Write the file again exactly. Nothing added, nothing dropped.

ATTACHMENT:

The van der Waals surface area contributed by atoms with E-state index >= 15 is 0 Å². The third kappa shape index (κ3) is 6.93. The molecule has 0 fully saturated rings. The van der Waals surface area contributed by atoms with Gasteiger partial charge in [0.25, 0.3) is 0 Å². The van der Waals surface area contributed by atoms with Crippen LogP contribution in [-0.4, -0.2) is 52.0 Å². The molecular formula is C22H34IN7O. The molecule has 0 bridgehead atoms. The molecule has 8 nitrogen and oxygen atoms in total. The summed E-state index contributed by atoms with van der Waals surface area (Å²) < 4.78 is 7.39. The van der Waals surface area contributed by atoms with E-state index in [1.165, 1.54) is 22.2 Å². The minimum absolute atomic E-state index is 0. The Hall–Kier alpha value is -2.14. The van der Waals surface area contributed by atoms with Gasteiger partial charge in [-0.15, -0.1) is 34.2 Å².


The van der Waals surface area contributed by atoms with E-state index >= 15 is 0 Å². The third kappa shape index (κ3) is 6.93. The molecule has 0 fully saturated rings. The van der Waals surface area contributed by atoms with Gasteiger partial charge in [0.25, 0.3) is 0 Å². The van der Waals surface area contributed by atoms with Crippen LogP contribution in [-0.4, -0.2) is 52.0 Å². The molecular formula is C22H34IN7O. The molecule has 0 bridgehead atoms. The molecule has 8 nitrogen and oxygen atoms in total. The summed E-state index contributed by atoms with van der Waals surface area (Å²) < 4.78 is 7.39. The van der Waals surface area contributed by atoms with E-state index in [1.165, 1.54) is 22.2 Å². The minimum absolute atomic E-state index is 0. The Hall–Kier alpha value is -2.14. The van der Waals surface area contributed by atoms with Gasteiger partial charge in [-0.15, -0.1) is 34.2 Å².